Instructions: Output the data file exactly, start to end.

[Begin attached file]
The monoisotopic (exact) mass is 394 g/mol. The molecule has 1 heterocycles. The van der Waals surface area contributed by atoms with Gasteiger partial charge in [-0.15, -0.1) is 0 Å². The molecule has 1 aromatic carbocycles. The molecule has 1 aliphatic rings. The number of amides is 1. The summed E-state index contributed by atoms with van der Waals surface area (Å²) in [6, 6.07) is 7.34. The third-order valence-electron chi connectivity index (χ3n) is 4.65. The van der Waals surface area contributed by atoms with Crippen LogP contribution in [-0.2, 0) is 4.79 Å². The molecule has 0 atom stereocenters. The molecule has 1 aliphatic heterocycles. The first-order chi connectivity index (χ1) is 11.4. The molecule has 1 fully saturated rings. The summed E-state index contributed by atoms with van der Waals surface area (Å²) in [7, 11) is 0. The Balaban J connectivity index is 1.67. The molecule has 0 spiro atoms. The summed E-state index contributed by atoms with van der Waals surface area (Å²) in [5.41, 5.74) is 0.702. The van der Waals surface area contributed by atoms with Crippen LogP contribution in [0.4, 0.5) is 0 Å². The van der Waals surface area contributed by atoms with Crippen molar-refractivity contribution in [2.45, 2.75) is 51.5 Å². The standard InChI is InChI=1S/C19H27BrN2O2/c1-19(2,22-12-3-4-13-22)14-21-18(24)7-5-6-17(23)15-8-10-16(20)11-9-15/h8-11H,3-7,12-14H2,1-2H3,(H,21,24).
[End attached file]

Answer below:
The monoisotopic (exact) mass is 394 g/mol. The molecule has 1 heterocycles. The van der Waals surface area contributed by atoms with Gasteiger partial charge in [-0.15, -0.1) is 0 Å². The molecule has 1 aromatic carbocycles. The molecule has 1 aliphatic rings. The number of amides is 1. The summed E-state index contributed by atoms with van der Waals surface area (Å²) in [6, 6.07) is 7.34. The third-order valence-electron chi connectivity index (χ3n) is 4.65. The van der Waals surface area contributed by atoms with Crippen LogP contribution in [-0.2, 0) is 4.79 Å². The molecule has 0 atom stereocenters. The molecule has 1 aliphatic heterocycles. The first-order chi connectivity index (χ1) is 11.4. The molecule has 1 fully saturated rings. The summed E-state index contributed by atoms with van der Waals surface area (Å²) in [7, 11) is 0. The Balaban J connectivity index is 1.67. The molecule has 0 spiro atoms. The summed E-state index contributed by atoms with van der Waals surface area (Å²) in [5.41, 5.74) is 0.702. The van der Waals surface area contributed by atoms with Crippen LogP contribution in [0.4, 0.5) is 0 Å². The van der Waals surface area contributed by atoms with Crippen molar-refractivity contribution in [2.45, 2.75) is 51.5 Å². The standard InChI is InChI=1S/C19H27BrN2O2/c1-19(2,22-12-3-4-13-22)14-21-18(24)7-5-6-17(23)15-8-10-16(20)11-9-15/h8-11H,3-7,12-14H2,1-2H3,(H,21,24).